Just ask any family that has struggled with making the final college choice how envious they are of the families where it was a slam-dunk decision.
Most high school seniors have already made their choice, but here are some tips for families who will be making this decision in the future:
• Eliminate the colleges where the all-in price (tuition, room/board, expenses) makes you gasp loudly, where you just feel uncomfortable.
• Compare the financial aid packages of the remaining colleges on an apples-to-apples basis by creating a spreadsheet with the following headings: tuition, room, board and expenses (include travel and entertainment) equals Total Cost, and then grants and work-study with separate line items for subsidized loans and unsubsidized loans.
Remember, loans are just deferred payment, and no one wants to saddle young graduates with a lot of debt. Make sure the grants are applicable for all four years, because some colleges attract students with generous merit aid that is only available for their freshman year.
• Network socially. Join Facebook groups for admitted students, read reviews and/or chat with current students on College Confidential, speak to friends and neighbors who have children or relatives attending the colleges you’re considering.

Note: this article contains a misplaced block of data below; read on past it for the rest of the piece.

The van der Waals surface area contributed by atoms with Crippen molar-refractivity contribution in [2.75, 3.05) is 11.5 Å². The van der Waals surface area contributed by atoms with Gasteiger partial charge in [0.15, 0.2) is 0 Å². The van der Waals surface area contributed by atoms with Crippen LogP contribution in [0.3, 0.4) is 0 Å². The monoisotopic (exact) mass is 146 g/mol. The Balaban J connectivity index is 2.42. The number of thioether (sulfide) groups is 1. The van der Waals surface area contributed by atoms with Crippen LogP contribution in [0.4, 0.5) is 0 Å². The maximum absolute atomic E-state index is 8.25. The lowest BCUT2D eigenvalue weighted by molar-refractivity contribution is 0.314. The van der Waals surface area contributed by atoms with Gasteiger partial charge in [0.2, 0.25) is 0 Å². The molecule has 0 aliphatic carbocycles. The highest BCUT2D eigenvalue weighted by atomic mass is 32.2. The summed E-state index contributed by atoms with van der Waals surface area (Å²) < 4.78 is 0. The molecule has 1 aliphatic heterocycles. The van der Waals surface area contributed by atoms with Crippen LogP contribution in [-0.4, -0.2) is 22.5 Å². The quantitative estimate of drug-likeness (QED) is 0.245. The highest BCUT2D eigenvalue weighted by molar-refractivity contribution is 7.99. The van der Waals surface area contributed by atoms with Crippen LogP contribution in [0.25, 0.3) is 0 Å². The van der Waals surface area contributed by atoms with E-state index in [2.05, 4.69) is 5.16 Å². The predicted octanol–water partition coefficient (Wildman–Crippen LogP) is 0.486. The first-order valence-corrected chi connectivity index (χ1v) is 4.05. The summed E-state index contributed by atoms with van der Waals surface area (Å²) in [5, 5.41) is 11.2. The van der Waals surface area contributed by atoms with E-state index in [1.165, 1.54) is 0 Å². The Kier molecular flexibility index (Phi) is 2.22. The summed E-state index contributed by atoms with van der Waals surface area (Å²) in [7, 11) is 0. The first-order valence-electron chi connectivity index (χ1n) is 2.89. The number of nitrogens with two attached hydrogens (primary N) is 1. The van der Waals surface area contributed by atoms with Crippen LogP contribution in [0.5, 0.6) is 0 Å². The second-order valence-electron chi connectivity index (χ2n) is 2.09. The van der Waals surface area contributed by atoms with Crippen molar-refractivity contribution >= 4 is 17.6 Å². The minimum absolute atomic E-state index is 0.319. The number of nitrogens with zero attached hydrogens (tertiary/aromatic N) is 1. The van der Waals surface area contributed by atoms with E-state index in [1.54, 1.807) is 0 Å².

• Compare the soft stuff. The emphasis on sports matters, whether the dining hall food is palatable matters, the culture of the campus and the surrounding area matters. Remember, you’ll be living there for four years.
• Evaluate the academics. Which companies are recruiting on campus? What is the grad school acceptance rate for your anticipated area of study? What is the depth and breadth of your major?
• Think beyond the workforce or grad school. Your college years should teach you how to think critically. Michael Roth, president of Wesleyan University in Middletown, Conn., and author of “Beyond the University: Why Liberal Education Matters,” says: “Your college education should prepare you to thrive by creating habits of mind and spirit that will continue to develop far beyond one’s university years. Thriving means realizing your capabilities, and a liberal education should enable you to discover capabilities you didn’t even know you had while deepening those that provide you with meaning and direction.”
He also share his thoughts on making the final decision: “Your college choice isn’t just about ‘fit’ and ‘comfort’; and it certainly shouldn’t be reduced to the prestige of the school or the amenities if offers.
“Your college choice should reflect your aspirations, where you can imagine yourself discovering more about the world and your capabilities to interact with it. The college you choose should be a place at which you can thrive, finding out so much more about yourself as you also discover how the world works, how to make meaning from it and how you might contribute to it.”
Lee Bierer is an independent college adviser based in Charlotte, N.C. Visit her website at CollegeAdmissionsStrategies.com.